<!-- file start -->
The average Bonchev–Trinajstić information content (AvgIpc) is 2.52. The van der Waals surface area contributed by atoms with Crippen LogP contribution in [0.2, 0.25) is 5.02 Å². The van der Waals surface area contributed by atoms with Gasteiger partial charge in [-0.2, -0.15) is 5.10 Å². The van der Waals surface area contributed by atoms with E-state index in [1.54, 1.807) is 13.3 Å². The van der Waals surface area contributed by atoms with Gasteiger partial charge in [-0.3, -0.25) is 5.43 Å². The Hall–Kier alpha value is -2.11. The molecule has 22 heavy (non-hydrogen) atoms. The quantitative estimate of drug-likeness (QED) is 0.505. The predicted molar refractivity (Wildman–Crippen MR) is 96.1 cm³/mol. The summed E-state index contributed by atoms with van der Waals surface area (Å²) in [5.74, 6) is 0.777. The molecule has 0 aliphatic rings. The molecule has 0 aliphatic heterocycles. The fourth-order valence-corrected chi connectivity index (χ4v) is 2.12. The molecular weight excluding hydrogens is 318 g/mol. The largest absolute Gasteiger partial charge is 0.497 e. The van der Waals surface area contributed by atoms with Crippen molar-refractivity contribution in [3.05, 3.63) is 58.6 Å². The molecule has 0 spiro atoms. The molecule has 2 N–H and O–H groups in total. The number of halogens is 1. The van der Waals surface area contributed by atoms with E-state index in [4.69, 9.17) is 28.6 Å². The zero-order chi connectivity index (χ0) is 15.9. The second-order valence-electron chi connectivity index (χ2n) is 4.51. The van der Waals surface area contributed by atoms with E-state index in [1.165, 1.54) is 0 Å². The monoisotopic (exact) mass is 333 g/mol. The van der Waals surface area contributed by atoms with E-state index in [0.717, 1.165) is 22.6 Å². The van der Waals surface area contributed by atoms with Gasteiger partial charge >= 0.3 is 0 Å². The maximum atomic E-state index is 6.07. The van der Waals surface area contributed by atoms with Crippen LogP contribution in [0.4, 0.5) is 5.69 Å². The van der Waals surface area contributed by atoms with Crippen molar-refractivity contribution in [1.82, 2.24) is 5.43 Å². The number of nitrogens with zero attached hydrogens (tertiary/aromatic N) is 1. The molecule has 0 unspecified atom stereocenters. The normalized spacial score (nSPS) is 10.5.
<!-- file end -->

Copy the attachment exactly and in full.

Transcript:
The average Bonchev–Trinajstić information content (AvgIpc) is 2.52. The van der Waals surface area contributed by atoms with Crippen LogP contribution in [0.2, 0.25) is 5.02 Å². The van der Waals surface area contributed by atoms with Gasteiger partial charge in [-0.2, -0.15) is 5.10 Å². The van der Waals surface area contributed by atoms with E-state index in [1.54, 1.807) is 13.3 Å². The van der Waals surface area contributed by atoms with Gasteiger partial charge in [-0.3, -0.25) is 5.43 Å². The Hall–Kier alpha value is -2.11. The molecule has 22 heavy (non-hydrogen) atoms. The quantitative estimate of drug-likeness (QED) is 0.505. The predicted molar refractivity (Wildman–Crippen MR) is 96.1 cm³/mol. The summed E-state index contributed by atoms with van der Waals surface area (Å²) in [5.74, 6) is 0.777. The molecule has 0 aliphatic rings. The molecule has 0 aliphatic heterocycles. The fourth-order valence-corrected chi connectivity index (χ4v) is 2.12. The molecular weight excluding hydrogens is 318 g/mol. The largest absolute Gasteiger partial charge is 0.497 e. The van der Waals surface area contributed by atoms with Crippen molar-refractivity contribution in [3.05, 3.63) is 58.6 Å². The molecule has 0 spiro atoms. The molecule has 2 N–H and O–H groups in total. The number of halogens is 1. The van der Waals surface area contributed by atoms with E-state index in [4.69, 9.17) is 28.6 Å². The zero-order chi connectivity index (χ0) is 15.9. The second-order valence-electron chi connectivity index (χ2n) is 4.51. The van der Waals surface area contributed by atoms with E-state index in [1.165, 1.54) is 0 Å². The monoisotopic (exact) mass is 333 g/mol. The van der Waals surface area contributed by atoms with E-state index in [0.717, 1.165) is 22.6 Å². The van der Waals surface area contributed by atoms with Gasteiger partial charge >= 0.3 is 0 Å². The maximum atomic E-state index is 6.07. The van der Waals surface area contributed by atoms with Crippen LogP contribution in [0.4, 0.5) is 5.69 Å². The van der Waals surface area contributed by atoms with Crippen molar-refractivity contribution in [1.82, 2.24) is 5.43 Å². The number of nitrogens with zero attached hydrogens (tertiary/aromatic N) is 1. The molecule has 0 unspecified atom stereocenters. The normalized spacial score (nSPS) is 10.5.